1. Many gay men and lesbians do not report human rights violations they have suffered because the authorities condone or participate in the abuses. In fact reporting abuses may lead to further victimization.
  2. In some countries some associations of sexual minorities will not speak out on abuses or will even deny that they occur because of fears for the consequences.
  3. Few human rights organizations have a well-established tradition of reporting on abuses suffered by sexual minorities and some organizations actually refuse to report these abuses or recognize them as significant human rights violations. Amnesty International included sexual orientation in its mandate only recently. Gay men and lesbians may not have sufficient trust of such organizations to report abuses to them.
  4. The experiences of members of sexual minorities may differ signficantly between socio-economic classes. In many cases there may be better documentation on the realities of the upper classes, who are likely to be less vulnerable to persecution.
  1. There are significant differences between the ways in which gay men and lesbians are treated. For example, in some countries forced psychiatric "treatment" is used against lesbians in particular, while in some countries sodomy laws are directed against men rather than women.
  2. Board Members may be uncertain about how to test a person's claim that he or she is a member of a sexual minority.
  3. Board Members' personal values and beliefs or discomfort with the issues discussed may compromise gay and lesbian claimants' right to a fair hearing. Therefore Members should be encouraged to decline to hear claims which they believe they will not be able to decide fairly.

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    The Chairperson of the IRB should develop and adopt Guidelines for the determination of claims of persecution on the basis of sexual orientation. The Guidelines should include a discussion of the kinds of question that can appropriately be asked to test the credibility of gay and lesbian claimants. The discussion on credibility should emphasize the need for discretion and sensitivity towards the claimant's feelings when asking them to answer potentially embarassing questions.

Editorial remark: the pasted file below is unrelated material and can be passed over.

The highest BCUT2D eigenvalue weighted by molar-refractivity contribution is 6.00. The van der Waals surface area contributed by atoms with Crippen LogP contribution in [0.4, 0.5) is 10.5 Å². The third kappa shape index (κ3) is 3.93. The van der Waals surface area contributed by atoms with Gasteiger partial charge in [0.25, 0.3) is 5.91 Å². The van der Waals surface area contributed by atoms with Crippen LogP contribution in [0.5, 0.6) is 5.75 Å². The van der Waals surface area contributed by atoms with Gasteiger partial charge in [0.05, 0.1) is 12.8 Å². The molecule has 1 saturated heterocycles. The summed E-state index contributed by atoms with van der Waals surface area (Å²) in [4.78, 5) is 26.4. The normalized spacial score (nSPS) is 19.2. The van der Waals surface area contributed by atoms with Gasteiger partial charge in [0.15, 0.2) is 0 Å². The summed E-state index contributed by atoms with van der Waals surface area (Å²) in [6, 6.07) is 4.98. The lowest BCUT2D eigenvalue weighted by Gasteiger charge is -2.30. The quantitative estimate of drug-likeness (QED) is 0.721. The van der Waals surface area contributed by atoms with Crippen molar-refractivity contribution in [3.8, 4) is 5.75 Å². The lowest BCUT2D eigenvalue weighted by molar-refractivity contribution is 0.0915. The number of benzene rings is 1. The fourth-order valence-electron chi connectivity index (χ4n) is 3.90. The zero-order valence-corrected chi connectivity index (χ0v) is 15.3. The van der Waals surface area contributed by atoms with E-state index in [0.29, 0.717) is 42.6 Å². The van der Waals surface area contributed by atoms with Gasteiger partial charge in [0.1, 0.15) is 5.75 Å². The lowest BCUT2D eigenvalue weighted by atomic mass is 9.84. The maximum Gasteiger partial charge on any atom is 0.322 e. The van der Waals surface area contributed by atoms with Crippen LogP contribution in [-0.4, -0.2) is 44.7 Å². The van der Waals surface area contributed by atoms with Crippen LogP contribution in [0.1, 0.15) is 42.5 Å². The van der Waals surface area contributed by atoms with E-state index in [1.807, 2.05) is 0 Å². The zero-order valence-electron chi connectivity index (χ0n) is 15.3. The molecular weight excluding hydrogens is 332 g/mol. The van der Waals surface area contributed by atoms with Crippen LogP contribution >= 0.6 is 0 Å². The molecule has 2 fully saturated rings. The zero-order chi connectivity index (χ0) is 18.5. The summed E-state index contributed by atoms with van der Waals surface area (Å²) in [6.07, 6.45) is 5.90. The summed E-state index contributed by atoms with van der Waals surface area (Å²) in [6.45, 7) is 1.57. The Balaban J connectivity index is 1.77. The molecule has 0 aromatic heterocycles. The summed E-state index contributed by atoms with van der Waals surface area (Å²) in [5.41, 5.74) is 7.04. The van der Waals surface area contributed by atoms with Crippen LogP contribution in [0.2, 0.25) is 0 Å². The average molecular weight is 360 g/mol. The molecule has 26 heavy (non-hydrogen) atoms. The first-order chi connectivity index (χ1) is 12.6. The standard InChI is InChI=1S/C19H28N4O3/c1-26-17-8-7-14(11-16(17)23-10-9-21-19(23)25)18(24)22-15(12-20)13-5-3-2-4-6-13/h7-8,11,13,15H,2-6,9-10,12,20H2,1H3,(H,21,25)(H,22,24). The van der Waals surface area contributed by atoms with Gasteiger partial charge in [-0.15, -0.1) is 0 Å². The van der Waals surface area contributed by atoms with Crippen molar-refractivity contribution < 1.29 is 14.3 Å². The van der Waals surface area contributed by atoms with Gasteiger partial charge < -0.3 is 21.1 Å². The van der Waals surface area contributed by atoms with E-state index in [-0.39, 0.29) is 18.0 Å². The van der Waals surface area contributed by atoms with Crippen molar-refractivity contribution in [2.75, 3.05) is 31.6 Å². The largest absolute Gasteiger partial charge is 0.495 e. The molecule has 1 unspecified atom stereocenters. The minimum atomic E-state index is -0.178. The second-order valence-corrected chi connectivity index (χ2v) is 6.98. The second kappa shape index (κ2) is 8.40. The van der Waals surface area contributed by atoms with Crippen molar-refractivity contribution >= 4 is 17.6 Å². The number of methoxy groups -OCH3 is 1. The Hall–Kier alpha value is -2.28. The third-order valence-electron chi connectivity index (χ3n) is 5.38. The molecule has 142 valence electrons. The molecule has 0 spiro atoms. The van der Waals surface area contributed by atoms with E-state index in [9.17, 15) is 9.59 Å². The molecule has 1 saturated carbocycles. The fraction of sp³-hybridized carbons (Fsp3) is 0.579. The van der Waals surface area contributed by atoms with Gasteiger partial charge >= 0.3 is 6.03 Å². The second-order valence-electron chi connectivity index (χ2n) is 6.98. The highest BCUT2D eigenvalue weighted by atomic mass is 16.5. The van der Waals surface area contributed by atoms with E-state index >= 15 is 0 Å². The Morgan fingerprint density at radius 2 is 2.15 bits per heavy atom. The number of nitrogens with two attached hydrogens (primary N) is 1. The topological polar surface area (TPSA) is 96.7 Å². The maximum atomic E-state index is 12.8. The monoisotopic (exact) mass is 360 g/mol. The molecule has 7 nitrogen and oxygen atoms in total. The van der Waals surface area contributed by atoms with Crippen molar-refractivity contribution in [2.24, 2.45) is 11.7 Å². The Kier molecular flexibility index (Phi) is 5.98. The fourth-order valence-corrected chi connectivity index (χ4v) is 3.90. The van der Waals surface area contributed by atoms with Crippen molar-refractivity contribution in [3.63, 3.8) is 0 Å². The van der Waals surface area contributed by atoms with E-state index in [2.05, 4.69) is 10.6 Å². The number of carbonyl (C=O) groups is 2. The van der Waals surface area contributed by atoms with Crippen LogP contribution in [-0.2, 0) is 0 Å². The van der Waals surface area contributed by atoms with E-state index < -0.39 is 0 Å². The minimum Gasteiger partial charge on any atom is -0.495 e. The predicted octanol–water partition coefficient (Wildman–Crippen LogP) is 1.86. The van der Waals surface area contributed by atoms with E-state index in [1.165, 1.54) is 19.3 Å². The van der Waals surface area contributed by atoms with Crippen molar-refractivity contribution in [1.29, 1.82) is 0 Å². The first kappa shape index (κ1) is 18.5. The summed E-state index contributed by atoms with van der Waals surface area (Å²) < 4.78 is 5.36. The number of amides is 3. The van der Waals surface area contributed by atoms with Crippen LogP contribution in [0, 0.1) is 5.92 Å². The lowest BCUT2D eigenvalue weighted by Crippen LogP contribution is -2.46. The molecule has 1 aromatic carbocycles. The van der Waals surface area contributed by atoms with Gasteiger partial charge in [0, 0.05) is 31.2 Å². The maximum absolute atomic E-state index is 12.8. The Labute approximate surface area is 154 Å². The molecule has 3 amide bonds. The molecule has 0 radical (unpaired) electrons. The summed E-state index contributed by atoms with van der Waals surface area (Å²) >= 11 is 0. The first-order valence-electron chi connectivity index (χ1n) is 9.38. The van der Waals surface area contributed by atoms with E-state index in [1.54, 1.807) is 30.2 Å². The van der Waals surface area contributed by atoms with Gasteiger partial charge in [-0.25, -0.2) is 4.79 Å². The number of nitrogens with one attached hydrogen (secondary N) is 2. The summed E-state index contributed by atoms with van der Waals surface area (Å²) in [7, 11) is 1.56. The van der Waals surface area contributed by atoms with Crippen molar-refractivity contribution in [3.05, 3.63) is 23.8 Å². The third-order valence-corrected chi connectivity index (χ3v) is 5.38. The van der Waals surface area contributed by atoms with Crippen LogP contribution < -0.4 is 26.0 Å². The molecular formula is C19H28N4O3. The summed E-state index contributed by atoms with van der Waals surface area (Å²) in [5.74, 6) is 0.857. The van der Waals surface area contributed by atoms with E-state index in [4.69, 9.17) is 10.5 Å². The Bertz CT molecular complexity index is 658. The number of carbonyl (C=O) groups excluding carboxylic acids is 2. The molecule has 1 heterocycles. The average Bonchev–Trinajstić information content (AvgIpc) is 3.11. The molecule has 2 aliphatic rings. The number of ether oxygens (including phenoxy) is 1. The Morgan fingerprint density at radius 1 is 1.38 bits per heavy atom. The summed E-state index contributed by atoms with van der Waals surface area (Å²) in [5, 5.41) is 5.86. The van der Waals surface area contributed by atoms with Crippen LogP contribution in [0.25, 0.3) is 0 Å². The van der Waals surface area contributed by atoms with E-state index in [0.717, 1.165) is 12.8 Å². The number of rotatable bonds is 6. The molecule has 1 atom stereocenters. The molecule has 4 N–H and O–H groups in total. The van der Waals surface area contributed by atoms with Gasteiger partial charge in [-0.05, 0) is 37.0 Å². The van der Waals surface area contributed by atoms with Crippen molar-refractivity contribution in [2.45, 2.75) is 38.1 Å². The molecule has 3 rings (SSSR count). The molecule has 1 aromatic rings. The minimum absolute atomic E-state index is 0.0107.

- The IRB should provide training for staff (including RHOs and interpreters) and IRB members. Training should cover questioning of gay and lesbian claimants, including the need for discretion, integrity and sensitivity in hearings of this type, issues relating to documentation, and country-specific sessions, particularly for countries from which a significant number of gay and lesbian claimants come.
    - There should also be sessions on confronting personal homophobia.
    - Gay and lesbian groups should be involved in the planning and giving of training sessions.
    - Citizenship and Immigration Canada, lawyers' associations and NGOs should be encouraged to organize training for their staff/members.
    - The IRB should research and make widely available information on the culture and human rights status of gay men and lesbians in each part of the world from which claimants come. Potential sources would include individuals and groups with general country-specific expertise who may be able to provide relevant information if asked.
    - The value of documentation and expertise of gay and lesbian groups should be recognized.
    - More consistent recognition should be given to the expertise of gay and lesbian rights specialists and human rights workers generally when they appear before the Board as expert witnesses.
    - NGOs and lawyers collecting documentation should ensure that information relevant to gay men and lesbians is included.
    - The IRB should review written decisions and transcripts to monitor for homophobia.
    - Within the context of processes for making complaints, the IRB and the Immigration Department should ensure that complaints on possible homophobia are received, properly investigated and acted upon.